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I don't know why, but so many things in life seem to be able to be expressed in someone else's song.
For lots of people, the feeling is that the song is speaking directly to them and captures exactly what they've felt.
For me, if that were the case, I'd be a die hard fan of instrumentals.
As much as I love Bruce Spriingsteen, there's no doubt that he's not singing to me or about anything that I know or can identify with. I'm just a big fan of unbridled sweat stains.
"I see you walking down the street, pushing that baby carriage at your feet'" is a line that I can play back in my head for hours at a time, yet it means nothing to me.
"My father said right before he died that true true love was just a lie."
Simon and Garfunkel come as close as anyone that I could identify with other than the fact that I can't sing and I never had any friends to disharmonize with on the streets of the city.
Garfunkel on the other hand did have a couple of solo hits that seemed to speak to me, but more than likely it was the hair that I idenitfied with.
Now that he's old and has male pattern baldness, I won't look nor listen in his direction.
For me, volatility is far from the "darkness" that the original duo known as "Tom and Jerry" sang about, except that I do think of it as my friend.
Friendship is a strange thing, because even arch nemeses somehow perversely become friends, if only because of the years upon years of battling with one another, and the mutual understanding and respect that ensues. At least that's the image that's painted in "The Fugitive," and "The Pink Panther."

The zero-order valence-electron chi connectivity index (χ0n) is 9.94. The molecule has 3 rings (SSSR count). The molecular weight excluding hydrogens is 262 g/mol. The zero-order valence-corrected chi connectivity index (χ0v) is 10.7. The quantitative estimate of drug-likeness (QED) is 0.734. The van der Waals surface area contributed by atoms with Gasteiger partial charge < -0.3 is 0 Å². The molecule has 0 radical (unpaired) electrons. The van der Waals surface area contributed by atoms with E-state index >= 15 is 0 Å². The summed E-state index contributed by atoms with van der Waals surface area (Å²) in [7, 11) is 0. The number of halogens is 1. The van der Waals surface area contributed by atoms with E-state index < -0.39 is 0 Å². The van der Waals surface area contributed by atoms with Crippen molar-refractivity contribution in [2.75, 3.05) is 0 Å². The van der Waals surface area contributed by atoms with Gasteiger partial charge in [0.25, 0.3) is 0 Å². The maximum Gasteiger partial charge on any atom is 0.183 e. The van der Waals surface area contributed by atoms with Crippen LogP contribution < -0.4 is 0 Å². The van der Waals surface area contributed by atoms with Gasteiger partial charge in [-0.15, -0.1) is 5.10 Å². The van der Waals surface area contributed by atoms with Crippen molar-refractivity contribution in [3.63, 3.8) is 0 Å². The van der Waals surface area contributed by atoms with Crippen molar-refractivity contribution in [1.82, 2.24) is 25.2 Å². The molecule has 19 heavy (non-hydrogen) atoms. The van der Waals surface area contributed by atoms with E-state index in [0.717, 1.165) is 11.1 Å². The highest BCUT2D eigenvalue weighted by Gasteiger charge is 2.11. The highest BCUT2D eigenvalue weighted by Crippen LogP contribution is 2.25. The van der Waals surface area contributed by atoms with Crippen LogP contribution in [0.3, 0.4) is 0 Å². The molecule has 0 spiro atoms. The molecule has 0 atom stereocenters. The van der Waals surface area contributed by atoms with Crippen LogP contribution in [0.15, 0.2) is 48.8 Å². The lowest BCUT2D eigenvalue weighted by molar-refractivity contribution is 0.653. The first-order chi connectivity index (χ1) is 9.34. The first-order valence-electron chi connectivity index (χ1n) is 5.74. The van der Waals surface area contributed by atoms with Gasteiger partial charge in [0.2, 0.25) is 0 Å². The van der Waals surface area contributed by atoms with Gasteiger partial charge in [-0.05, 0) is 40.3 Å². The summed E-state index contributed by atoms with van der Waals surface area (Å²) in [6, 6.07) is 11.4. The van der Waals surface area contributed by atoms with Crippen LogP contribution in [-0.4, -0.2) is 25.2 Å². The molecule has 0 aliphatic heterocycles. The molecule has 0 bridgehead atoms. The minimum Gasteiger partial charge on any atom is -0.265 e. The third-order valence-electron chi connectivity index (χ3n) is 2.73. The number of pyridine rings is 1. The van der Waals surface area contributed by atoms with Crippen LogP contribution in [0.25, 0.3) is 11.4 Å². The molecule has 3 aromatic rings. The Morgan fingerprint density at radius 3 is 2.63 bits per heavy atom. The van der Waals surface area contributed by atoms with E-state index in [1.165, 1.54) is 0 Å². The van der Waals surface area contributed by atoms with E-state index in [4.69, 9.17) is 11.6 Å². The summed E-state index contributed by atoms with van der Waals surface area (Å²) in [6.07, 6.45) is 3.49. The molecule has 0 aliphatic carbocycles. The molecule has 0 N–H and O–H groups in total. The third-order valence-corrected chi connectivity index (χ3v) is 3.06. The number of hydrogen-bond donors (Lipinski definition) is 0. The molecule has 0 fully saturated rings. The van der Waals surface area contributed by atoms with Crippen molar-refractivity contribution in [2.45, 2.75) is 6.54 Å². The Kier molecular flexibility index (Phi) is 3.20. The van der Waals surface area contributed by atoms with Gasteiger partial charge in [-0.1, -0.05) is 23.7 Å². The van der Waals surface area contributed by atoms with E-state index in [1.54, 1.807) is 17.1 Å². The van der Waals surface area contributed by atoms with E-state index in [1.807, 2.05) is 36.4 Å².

Personally, I think that years of battling would only deepen the anger and hatred.
The recent friend, Green Mountain Coffee Roasters and Starbucks just had a falling out and then just as quickly had a reconciliation, just yesterday.
Friendship is great and quantifiable, as Green Mountain went up about 13% after Starbucks announced yet another initiative with their insipid coffee making friends.
But then, Starbucks CEO Howard Schultz was on air after the annual meeting and despite saying nothing but good and warm things about his friends in Vermont, discounted it all as he quickly changed his tone and cadence with the perfect use of the word "however," as he transitioned to a more bubbly discussion of Starbuck's upcoming venture into coffee hardware.
Whatever happened to Simon and Garfunkel, anyway?